The coolness remains. Giggs is an analytical thinker, measured about his decisions and softly spoken when he delivers them. He is not particularly close to his players - a stark contrast to his gregarious Wales predecessor Chris Coleman - but he is perfectly polite and approachable.
Even as a youth player, Giggs was often reserved to the point of shyness - but when he spoke people would listen.
“Because he was aware of what was going on around him, he didn’t open up to many people”, says Robbie Savage, an early United team-mate and future partner in the Wales midfield. “Did I ever think he would become a manager? I listened to his team talks when I was playing for Wales and it was awe-inspiring.”
It is striking that Gillespie and Savage — in separate conversations — both mention the “awe” Giggs could invoke. He carried that quiet authority into United’s first team of the early 1990s, where Bryan Robson and Paul Ince were among the dominant characters.
In such an imposing environment, Giggs’ relatively unassuming presence might not have marked him out as an obvious manager in the making — but still his senior team-mates saw something.
“Most people think it’s the ones with the biggest personalities, the loudest ones in the dressing room, the captains who go on to become managers — but that’s not the case,” says Mark Hughes, who played with Giggs at United and Wales, before managing him at international level.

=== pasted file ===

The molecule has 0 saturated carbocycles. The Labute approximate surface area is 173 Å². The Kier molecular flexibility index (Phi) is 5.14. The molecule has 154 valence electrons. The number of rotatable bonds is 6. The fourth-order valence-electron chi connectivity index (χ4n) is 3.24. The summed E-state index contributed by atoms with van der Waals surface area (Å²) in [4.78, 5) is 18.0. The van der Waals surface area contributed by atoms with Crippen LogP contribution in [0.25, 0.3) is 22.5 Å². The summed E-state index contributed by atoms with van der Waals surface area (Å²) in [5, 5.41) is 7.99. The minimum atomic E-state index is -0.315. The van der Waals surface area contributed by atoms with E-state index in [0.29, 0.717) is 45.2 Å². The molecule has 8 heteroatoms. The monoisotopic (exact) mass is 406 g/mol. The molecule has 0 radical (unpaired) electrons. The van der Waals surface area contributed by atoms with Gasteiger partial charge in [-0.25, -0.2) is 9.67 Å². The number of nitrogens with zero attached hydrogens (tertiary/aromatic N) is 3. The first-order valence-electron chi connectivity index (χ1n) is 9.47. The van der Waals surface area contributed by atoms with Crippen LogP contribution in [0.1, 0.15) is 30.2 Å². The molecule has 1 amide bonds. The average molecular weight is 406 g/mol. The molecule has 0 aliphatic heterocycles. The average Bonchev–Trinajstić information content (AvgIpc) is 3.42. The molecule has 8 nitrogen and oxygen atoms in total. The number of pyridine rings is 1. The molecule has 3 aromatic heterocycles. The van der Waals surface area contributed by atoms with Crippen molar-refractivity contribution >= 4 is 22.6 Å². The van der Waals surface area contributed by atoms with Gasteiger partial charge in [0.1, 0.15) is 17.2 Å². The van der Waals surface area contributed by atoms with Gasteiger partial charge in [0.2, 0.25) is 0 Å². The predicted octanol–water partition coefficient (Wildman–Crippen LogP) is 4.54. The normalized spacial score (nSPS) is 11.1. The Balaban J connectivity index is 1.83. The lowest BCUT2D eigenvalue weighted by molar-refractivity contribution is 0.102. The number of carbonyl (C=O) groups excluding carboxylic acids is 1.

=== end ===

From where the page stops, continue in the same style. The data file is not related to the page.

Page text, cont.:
“A lot of the guys in the dressing room are thinkers who understand the game really well and are always thinking about it, away from the training ground as well. Ryan was very much in that mould and you sense that he’s got a real understanding of football.
“He was a very mature young man and, even in those days, he was very aware of what he wanted to do and where he wanted to go in his career.”
Giggs’ United years brought huge success. Thirteen league titles, four FA Cups, two Champions League winners’ medals and countless individual accolades along the way. As he continued to pull the strings in midfield well beyond his 40th birthday, some might have wondered if he was ever going to retire.
But while he adapted his playing style to prolong his career, Giggs was also planning for his future in coaching — studying for his badges and also studying those around him.
His first mentor had been Sir Alex Ferguson, whose dynasty at Old Trafford meant Giggs played under only one manager until he was 39 years old. David Moyes was the second and lasted less than a season. After he was sacked in 2014, Giggs took charge of United as interim player-manager for four games.
It was an overwhelming introduction to management for Giggs, who admitted to breaking down in tears after his final game, such was the intensity of the job and the emotional toll of leading the club to which he had devoted his entire life.
And yet he wanted more. He likened the experience to a drug and said his brief tenure had reaffirmed his desire to become a manager.